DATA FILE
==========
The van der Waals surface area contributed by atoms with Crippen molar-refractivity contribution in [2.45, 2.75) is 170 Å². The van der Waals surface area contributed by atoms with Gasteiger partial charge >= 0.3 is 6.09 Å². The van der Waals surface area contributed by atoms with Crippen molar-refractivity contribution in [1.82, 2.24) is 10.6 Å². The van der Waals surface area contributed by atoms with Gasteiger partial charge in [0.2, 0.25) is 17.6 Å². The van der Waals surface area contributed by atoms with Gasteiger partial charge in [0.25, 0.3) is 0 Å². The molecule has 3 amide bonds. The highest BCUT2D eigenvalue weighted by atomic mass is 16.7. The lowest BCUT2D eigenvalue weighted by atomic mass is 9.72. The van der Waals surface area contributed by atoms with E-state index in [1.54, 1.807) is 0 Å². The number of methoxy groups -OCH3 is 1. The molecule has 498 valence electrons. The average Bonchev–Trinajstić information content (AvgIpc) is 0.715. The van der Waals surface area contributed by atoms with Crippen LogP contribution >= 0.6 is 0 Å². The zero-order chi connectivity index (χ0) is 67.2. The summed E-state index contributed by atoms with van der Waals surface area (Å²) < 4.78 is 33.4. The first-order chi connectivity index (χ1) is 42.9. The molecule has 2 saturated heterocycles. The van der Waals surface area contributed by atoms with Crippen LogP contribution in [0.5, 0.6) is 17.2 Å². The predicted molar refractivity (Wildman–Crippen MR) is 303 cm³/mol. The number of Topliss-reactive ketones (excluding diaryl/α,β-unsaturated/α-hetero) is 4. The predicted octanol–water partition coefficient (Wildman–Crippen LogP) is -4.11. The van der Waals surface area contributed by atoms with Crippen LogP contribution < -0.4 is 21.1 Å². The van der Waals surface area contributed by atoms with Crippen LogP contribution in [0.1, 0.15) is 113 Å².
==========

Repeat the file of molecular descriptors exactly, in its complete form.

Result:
The van der Waals surface area contributed by atoms with Crippen molar-refractivity contribution in [2.45, 2.75) is 170 Å². The van der Waals surface area contributed by atoms with Gasteiger partial charge >= 0.3 is 6.09 Å². The van der Waals surface area contributed by atoms with Crippen molar-refractivity contribution in [1.82, 2.24) is 10.6 Å². The van der Waals surface area contributed by atoms with Gasteiger partial charge in [0.2, 0.25) is 17.6 Å². The van der Waals surface area contributed by atoms with Gasteiger partial charge in [0.25, 0.3) is 0 Å². The molecule has 3 amide bonds. The highest BCUT2D eigenvalue weighted by atomic mass is 16.7. The lowest BCUT2D eigenvalue weighted by atomic mass is 9.72. The van der Waals surface area contributed by atoms with E-state index in [1.54, 1.807) is 0 Å². The number of methoxy groups -OCH3 is 1. The molecule has 498 valence electrons. The average Bonchev–Trinajstić information content (AvgIpc) is 0.715. The van der Waals surface area contributed by atoms with Crippen LogP contribution >= 0.6 is 0 Å². The zero-order chi connectivity index (χ0) is 67.2. The summed E-state index contributed by atoms with van der Waals surface area (Å²) < 4.78 is 33.4. The first-order chi connectivity index (χ1) is 42.9. The molecule has 2 saturated heterocycles. The van der Waals surface area contributed by atoms with Crippen LogP contribution in [0.5, 0.6) is 17.2 Å². The predicted molar refractivity (Wildman–Crippen MR) is 303 cm³/mol. The number of Topliss-reactive ketones (excluding diaryl/α,β-unsaturated/α-hetero) is 4. The predicted octanol–water partition coefficient (Wildman–Crippen LogP) is -4.11. The van der Waals surface area contributed by atoms with Crippen LogP contribution < -0.4 is 21.1 Å². The van der Waals surface area contributed by atoms with Crippen LogP contribution in [0.1, 0.15) is 113 Å².